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Enhancing the efficiency of recombinant hepatitis B surface antigen production in Pichia pastoris by employing continuous fermentation

Rahimi, Alireza, Hosseini, Seyed Nezamedin, Karimi, Afzal, Aghdasinia, Hassan, Arabi Mianroodi, Reza
Biochemical engineering journal 2019 v.141 pp. 112-119
Pichia pastoris, batch fermentation, continuous fermentation, cost effectiveness, harvesting, hepatitis B antigens, mutation, polymerase chain reaction, vaccines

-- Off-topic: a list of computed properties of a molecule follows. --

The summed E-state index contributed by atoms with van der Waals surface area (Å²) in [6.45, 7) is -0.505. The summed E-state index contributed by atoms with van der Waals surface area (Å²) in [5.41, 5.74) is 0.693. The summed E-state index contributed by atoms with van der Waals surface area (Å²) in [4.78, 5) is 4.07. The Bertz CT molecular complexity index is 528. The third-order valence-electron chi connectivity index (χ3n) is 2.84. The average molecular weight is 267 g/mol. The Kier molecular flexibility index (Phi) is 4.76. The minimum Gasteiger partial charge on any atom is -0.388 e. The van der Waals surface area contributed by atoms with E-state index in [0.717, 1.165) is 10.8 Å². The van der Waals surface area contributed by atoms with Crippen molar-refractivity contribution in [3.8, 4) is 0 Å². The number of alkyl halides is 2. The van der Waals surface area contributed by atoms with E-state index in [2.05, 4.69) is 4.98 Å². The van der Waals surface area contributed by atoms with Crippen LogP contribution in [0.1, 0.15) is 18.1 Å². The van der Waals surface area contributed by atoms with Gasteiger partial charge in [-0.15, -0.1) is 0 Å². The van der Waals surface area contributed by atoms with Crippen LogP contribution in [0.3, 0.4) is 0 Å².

The recombinant hepatitis B surface antigen (rHBsAg) is a protein-based vaccine which is mainly produced by Pichia pastoris (P. pastoris) in a high-cell-density fed-batch fermentation for large-scale production purposes. In this study, we compared the efficiency and productivity of a chemostat fermentation of P. pastoris for rHBsAg production with the conventional fed-batch fermentation process. For this purpose, we established chemostat fermentation of P. pastoris for rHBsAg production in bench-scale for two weeks. The specific and volumetric productivity for chemostat fermentation were 0.00468 mg HBsAg/g cell/h and 1.699 mg HBsAg/L/h, respectively. These parameters for fed-batch fermentation were 0.00456 mg HBsAg/g cell/h and 1.38 mg HBsAg/L/h, and by considering the downtime for harvesting and initiating the next run, these values dropped to 0.00375 mg HBsAg/g cell/h and 1.13 mg HBsAg/L/h, respectively. According to the PCR analysis, no genetic mutation and contamination were detected after approximately three weeks of fermentation process- including batch, fed-batch and chemostat fermentation. These results indicate large-scale production of rHBsAg in recombinant P. pastoris, using the chemostat operation mode is more cost-effective and time-sparing than the conventional fed-batch production system. Besides, common challenges such as contamination and mutation were absent in the continuous production of rHBsAg in P. pastoris.